Innocent Man Fights to Delete His Name From Sex Offender Registry

June 6, 1999 12:00 am

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CONCORD, NH – Even though he was cleared by police, Jack Copeland’s life has been exceedingly difficult since 1994 when he was accused of molesting three of his grandchildren and consequently listed as a child abuser in the New Hampshire State registry.

Things were supposed to get better for him after the accusations were recanted and police cleared his name, said the Associated Press. But they didn’t.

A state agency — the Division for Children, Youth and Families–deemed the accusations “founded” and added Copeland’s name to the state list of those accused of child abuse and neglect.

Now, according to the AP, Copeland, 56, is spearheading an effort to file a class-action lawsuit, hoping to force the agency to use a higher standard of proof and clear his name.

“If the police department didn’t do anything, didn’t arrest me, never called me to question me about it, never indicted me, then why did [the division] do what they did?” he said to the news service.

Critics of the registries told the AP that there is no place for lists of unfounded allegations. Claire Ebel, Executive Director of the New Hampshire Civil Liberties Union, called them “an affront to privacy and to civil liberties — and to all the other constitutional rights we enjoy.”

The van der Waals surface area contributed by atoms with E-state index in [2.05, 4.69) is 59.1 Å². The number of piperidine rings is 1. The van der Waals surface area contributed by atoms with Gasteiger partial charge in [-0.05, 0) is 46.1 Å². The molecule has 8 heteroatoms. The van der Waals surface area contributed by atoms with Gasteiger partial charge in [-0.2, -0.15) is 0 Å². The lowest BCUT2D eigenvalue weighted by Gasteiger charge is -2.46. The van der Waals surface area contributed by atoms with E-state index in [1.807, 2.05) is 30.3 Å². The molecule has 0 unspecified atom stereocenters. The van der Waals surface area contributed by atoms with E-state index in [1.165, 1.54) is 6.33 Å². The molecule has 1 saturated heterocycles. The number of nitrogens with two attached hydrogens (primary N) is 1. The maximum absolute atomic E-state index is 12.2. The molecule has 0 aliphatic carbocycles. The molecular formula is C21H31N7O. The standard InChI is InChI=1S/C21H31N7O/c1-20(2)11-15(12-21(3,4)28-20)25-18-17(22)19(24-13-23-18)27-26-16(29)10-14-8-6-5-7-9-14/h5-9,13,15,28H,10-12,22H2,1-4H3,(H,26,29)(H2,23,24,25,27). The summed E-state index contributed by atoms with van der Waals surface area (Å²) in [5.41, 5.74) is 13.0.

Critics also told the AP that errors in registries can cost innocent people their jobs and reputations — and cost taxpayers money.

For example, a man from Cabot, Ark., received $75,000 last summer from the state after his name was placed in error on its child abuse registry. And Nebraska is restructuring its registry after a report in December that some names on the list shouldn’t be there.

Theresa Costello, of Action for Child Protection, says states including Florida and Colorado are considering abandoning their registries as error-prone and ineffective. And Ned Gordon, a state senator in New Hampshire, has sponsored a bill calling for a study of his state’s child protection policies.

But Copeland told the AP that he expects quicker action from the courts. “This is what will change the system,” he said. “We have laws in this country that were enacted for the simple reason that they are to protect the innocent. The innocent ones are not always just the children.”

Although Copeland’s campaign has been delayed by difficulty in getting records from the state, the Portsmouth man wants to gather others who say they have been wrongly branded as child abusers and to force the state to change its system. According to the AP, they plan to rally at the statehouse to draw attention to their plight.

Around the country, people who say they have been unfairly listed in registries similar to New Hampshire’s are speaking up. Increasingly, courts and lawmakers are listening. According to the AP, during the last two years, courts in New Jersey and Georgia have declared registries a violation of the right to due process, and others have begun overhauling registry laws.

Read about the ACLU’s efforts to combat sex offender lists in West Virginia, California, and Michigan at /news/w110198a.html.

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